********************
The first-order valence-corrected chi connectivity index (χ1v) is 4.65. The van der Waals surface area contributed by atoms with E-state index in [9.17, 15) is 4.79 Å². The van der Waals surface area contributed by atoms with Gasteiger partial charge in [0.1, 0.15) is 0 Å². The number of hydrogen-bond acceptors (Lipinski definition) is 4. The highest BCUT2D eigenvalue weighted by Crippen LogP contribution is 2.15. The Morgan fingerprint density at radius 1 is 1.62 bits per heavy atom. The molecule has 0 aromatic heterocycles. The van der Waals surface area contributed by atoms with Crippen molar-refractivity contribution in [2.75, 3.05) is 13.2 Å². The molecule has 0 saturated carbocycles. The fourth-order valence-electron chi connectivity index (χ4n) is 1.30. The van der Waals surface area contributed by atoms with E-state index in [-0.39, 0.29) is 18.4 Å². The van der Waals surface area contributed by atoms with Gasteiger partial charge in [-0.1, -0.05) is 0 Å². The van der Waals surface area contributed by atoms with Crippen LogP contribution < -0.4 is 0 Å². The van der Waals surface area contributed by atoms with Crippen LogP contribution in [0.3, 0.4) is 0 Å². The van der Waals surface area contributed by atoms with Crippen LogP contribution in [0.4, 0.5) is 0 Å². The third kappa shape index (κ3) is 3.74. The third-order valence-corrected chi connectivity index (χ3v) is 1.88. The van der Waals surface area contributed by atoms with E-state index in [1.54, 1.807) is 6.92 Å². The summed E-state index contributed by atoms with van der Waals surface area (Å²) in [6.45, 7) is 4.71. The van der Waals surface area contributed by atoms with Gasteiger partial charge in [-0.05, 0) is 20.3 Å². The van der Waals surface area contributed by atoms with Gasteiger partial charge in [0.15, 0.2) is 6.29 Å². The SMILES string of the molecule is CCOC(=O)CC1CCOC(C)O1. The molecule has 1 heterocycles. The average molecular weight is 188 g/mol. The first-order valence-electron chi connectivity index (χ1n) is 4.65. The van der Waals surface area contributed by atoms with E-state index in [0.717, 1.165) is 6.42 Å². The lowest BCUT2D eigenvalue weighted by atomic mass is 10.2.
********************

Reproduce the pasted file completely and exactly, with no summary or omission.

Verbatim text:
The first-order valence-corrected chi connectivity index (χ1v) is 4.65. The van der Waals surface area contributed by atoms with E-state index in [9.17, 15) is 4.79 Å². The van der Waals surface area contributed by atoms with Gasteiger partial charge in [0.1, 0.15) is 0 Å². The number of hydrogen-bond acceptors (Lipinski definition) is 4. The highest BCUT2D eigenvalue weighted by Crippen LogP contribution is 2.15. The Morgan fingerprint density at radius 1 is 1.62 bits per heavy atom. The molecule has 0 aromatic heterocycles. The van der Waals surface area contributed by atoms with Crippen molar-refractivity contribution in [2.75, 3.05) is 13.2 Å². The molecule has 0 saturated carbocycles. The fourth-order valence-electron chi connectivity index (χ4n) is 1.30. The van der Waals surface area contributed by atoms with E-state index in [-0.39, 0.29) is 18.4 Å². The van der Waals surface area contributed by atoms with Gasteiger partial charge in [-0.1, -0.05) is 0 Å². The van der Waals surface area contributed by atoms with Crippen LogP contribution < -0.4 is 0 Å². The van der Waals surface area contributed by atoms with Crippen LogP contribution in [0.3, 0.4) is 0 Å². The van der Waals surface area contributed by atoms with Crippen LogP contribution in [0.4, 0.5) is 0 Å². The third kappa shape index (κ3) is 3.74. The third-order valence-corrected chi connectivity index (χ3v) is 1.88. The van der Waals surface area contributed by atoms with E-state index in [1.54, 1.807) is 6.92 Å². The summed E-state index contributed by atoms with van der Waals surface area (Å²) in [6.45, 7) is 4.71. The van der Waals surface area contributed by atoms with Gasteiger partial charge in [-0.05, 0) is 20.3 Å². The van der Waals surface area contributed by atoms with Gasteiger partial charge in [0.15, 0.2) is 6.29 Å². The SMILES string of the molecule is CCOC(=O)CC1CCOC(C)O1. The molecule has 1 heterocycles. The average molecular weight is 188 g/mol. The first-order valence-electron chi connectivity index (χ1n) is 4.65. The van der Waals surface area contributed by atoms with E-state index in [0.717, 1.165) is 6.42 Å². The lowest BCUT2D eigenvalue weighted by atomic mass is 10.2.